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How to photograph dog action photography

oxfordshire dog photography


Are you stuck trying to take beautiful dog action photography? It is real skill in itself  that takes a lot of practice to capture a dog in action, there are many factors why you may find it difficult.

1) Dogs have their own mind so getting them to play along with the shot can be difficult.

2) Sometimes dogs may not be perfectly trained so it can be difficult.

3) Dogs can move erratically in different directions.

4) Compared to when we photograph humans, dogs move at faster speeds so capturing can be more complexed.

5) Dogs have a small focus area to get that perfect shot (the eye)

6) They can have coat colours that can grab the focus or make it very difficult to focus (black coats)

Dog Photography Oxfordshire

The settings for dog action photography

Lets take it from start-

Hit rates

When I say hit rate I mean how many shots you can perfect in a set number of shots (for example I always give myself out of 5.) With the eye in focus with the dog moving at speed. I have learnt that are several factors that can affect your hit rate:

  • Your ability to track the dog
  • The cameras speed of focussing
  • The lenses speed of focussing
  • The setting that you use

I have found that over years with different camera experience will really take your work to the next level. The more you invest in your equipment the speed of your lense and camera focussing will improve. You may be very good at tracking but without high level equipment you will not be able to capture 5 out of 5 shots in focus. The Canon R5 is one I am looking at as it tracks the eyes for you allowing me to hit 5 out of 5 sharp images. If you aren’t getting sharp images overtime with top equipment then you will need to practice your tracking.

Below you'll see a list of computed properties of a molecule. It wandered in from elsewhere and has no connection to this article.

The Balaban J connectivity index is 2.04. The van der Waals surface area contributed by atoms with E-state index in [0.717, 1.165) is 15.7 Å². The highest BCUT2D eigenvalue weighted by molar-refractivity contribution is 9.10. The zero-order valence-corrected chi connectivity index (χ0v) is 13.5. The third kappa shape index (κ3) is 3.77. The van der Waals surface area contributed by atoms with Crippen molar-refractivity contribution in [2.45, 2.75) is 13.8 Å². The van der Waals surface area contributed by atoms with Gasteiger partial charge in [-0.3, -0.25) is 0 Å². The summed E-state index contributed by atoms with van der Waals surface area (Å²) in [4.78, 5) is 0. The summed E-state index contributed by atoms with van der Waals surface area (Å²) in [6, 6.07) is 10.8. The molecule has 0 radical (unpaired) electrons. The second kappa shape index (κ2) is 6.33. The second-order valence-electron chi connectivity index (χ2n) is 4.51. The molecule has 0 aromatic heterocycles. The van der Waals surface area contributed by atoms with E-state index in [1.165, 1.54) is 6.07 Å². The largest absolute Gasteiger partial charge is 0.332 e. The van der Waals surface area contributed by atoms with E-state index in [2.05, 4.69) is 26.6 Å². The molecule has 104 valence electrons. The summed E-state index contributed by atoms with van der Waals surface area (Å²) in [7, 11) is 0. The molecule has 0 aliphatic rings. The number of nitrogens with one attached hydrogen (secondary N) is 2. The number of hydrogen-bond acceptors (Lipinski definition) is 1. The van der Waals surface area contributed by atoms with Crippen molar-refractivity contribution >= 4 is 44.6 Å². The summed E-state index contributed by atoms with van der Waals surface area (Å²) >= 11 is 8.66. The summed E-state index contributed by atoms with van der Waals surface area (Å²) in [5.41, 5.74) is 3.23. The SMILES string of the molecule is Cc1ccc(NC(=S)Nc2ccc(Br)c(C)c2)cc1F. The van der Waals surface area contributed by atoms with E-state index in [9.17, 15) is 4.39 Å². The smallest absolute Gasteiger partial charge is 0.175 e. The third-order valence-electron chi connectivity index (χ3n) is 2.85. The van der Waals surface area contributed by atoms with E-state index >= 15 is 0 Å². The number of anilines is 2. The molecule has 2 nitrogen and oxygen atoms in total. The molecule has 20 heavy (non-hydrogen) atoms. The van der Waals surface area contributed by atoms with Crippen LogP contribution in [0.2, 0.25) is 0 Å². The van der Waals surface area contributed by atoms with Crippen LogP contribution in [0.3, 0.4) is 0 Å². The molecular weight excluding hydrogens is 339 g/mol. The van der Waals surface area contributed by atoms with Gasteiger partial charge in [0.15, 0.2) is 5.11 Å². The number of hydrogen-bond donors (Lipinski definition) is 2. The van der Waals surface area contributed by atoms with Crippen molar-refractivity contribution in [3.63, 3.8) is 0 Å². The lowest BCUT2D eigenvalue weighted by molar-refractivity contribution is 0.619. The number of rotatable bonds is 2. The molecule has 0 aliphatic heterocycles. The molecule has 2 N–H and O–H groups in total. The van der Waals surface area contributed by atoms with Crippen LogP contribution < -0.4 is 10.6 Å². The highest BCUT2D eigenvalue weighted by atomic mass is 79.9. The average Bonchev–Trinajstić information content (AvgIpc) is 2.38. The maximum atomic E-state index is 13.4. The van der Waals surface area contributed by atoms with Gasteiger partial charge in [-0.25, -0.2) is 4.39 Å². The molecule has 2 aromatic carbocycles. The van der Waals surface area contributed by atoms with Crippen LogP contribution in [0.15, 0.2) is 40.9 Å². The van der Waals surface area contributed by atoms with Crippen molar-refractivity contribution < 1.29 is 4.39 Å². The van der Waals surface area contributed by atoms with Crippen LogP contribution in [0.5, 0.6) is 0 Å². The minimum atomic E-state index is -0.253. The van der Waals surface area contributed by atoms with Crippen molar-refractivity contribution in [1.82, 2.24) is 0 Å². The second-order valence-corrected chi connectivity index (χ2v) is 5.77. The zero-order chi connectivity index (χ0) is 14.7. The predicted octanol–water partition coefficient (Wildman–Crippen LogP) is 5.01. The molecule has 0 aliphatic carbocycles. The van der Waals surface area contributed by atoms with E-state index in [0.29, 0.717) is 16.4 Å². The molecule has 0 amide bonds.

Dog action Photography

settings for dog action photography

These are the settings that I have found to be most beneficial when capturing Dog Action Photography, this is going to be specific to your camera body.

Foucs mode:

This is dependant on the make of your camera, you’re looking for the following:

  • AF-C
  • Al Dervo
  • Continuous AF

I find that these settings make sure that the camera continuously refocusses for the period that you hold down the focus button.

Focus Area:

I have found that the best focus area to use is a small single point that you can choose and move within the frame. Once again it differentiates with different makes but something similar to this would be spot on:

  • Single Point AF
  • Single Spot AF
  • Flexible Spot (Small)

With this you manually move the point around to make sure you keep it on the eye of the dog. If you’re a beginner in the dog industry my best advice is to keep in the centre of the frame, as you get more experience with tracking, you will want to keep the dog on the “rule of third” line.

Top tips

  • One of my biggest tips I can give you is have two buttons, one for shooting and one for focussing. For me personally it allows me to have more control when waiting to get that beautiful shot.
  • Have your drive mode set to continuous, as this means that when you press and hold the shutter button the camera will capture multiple images.
  • Have your camera all set up before you let the dog off the lead as it will help you with your hit rate.
  • When shooting you want to get into a low position, if you take them standing up then you will end up with a large amount of ground and not a lot else in your photographs. By crouch down or lay down will give you beautiful angles.
  • You want to shoot at the start of the walk, as when dogs are let off the lead they normally find the nearest water hole which can look somewhat less attractive in a photograph than having a clean beautiful dog. Also the longer they walk and the more hot they get the more likely the tongue will come out which we don’t want in our photographs.

 

For more information on our Dog Photography